Blue skies—and more data
Jun 10, 2010 - by Staff
Jun 10, 2010 - by Staff
10 June 2010 • NCAR’s Coronal Multichannel Polarimeter (CoMP) found a new home early this year on Hawaii’s Mauna Loa, a high-elevation paradise for astronomical observers. Developed in 2004 by the center’s High Altitude Observatory, the NSF-funded instrument had been gathering detailed data on coronal magnetism at the National Solar Observatory in Sunspot, New Mexico.
Peter Nelson (NCAR High Altitude Observatory) adjusts the alignment of NCAR’s Coronal Multichannel Polarimeter shortly after its arrival at Hawaii’s Mauna Loa Solar Observatory. The instrument was moved to Hawaii in February after six years at the National Solar Observatory in New Mexico. CoMP’s diffusing lens (the small black ring at top) sits atop the instrument’s telescope. (Photo by Andy Watt.)
Magnetic fields are difficult to assess within the thin, superheated coronal environment, but CoMP’s highly sensitive infrared sensors have done the job well. The instrument’s 20-centimeter (8-inch) telescope tracks magnetic activity around the entire edge of the Sun, covering much more area than previous instruments and gathering data as often as every 15 seconds.
Among other landmarks, CoMP collected the first-ever coronal observations of Alfvén waves, fast-moving perturbations that emanate from the Sun along magnetic field lines. Previously detected only in the heliosphere, the waves were found to be far more prevalent than expected within the corona, where their influence is subtle. “Alfvén waves can provide us with a window into processes that are fundamental to the workings of the Sun and its impacts on Earth,” noted NCAR principal investigator Steven Tomczyk in 2007, when the findings were published in Science.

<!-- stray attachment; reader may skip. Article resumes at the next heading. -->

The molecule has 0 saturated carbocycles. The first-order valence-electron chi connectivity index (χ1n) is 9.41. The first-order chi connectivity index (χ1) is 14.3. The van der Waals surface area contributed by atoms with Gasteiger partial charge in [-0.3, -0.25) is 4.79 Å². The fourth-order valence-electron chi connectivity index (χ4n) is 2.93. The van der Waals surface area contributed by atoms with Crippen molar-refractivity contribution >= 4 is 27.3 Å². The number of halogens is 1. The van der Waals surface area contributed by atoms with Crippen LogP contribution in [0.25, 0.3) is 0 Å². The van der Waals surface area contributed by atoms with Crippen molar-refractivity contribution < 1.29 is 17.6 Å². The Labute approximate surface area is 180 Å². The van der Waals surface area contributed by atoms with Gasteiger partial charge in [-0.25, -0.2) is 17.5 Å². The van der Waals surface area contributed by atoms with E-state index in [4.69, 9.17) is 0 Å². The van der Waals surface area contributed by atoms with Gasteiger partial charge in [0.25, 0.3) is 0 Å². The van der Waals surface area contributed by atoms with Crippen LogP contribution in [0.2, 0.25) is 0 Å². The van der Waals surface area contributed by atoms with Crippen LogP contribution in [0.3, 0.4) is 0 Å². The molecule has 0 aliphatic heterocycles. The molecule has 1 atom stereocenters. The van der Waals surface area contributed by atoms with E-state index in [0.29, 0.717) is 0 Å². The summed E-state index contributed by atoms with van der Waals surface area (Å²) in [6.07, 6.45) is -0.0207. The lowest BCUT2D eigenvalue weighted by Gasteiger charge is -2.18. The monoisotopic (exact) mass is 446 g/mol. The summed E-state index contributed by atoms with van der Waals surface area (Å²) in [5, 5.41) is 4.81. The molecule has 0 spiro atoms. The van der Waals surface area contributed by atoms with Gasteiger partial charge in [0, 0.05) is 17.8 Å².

In February, NCAR technicians installed CoMP at the center’s Mauna Loa Solar Observatory (MLSO), which monitors solar activity on a year-round basis. Placing CoMP at Mauna Loa will greatly expand the observing opportunities for the instrument, which requires pristine skies. Observers will be able to operate CoMP on more than 300 clear days each year in Hawaii, compared to about 30 in New Mexico. “It is a huge improvement,” says Tomczyk.
To make room for CoMP, the observatory replaced its former Prominence and Inner Coronal Studies instrument with a more compact sensor that detects the same emission line of hydrogen, known as h-alpha, but at a fraction of the cost and with higher spatial resolution.
The NCAR Mauna Loa Solar Observatory benefits from clean air and clear skies year-round.
Other changes are in the offing. By late 2012, a new coronagraph, part of the forthcoming COronal Solar Magnetism Observatory (COSMO), will replace the current K-coronameter, which has been in place since 1980. The new instrument will provide significantly better temporal resolution and signal-to-noise ratio, plus more uniform spatial resolution. These qualities will allow for better monitoring of coronal mass ejections (CMEs), a primary driver of space weather. The new instrument can also collect data from lower coronal altitudes than before, which will help spot the onset of CMEs.
For more on the CoMP replacement, see the news story on the HAO website.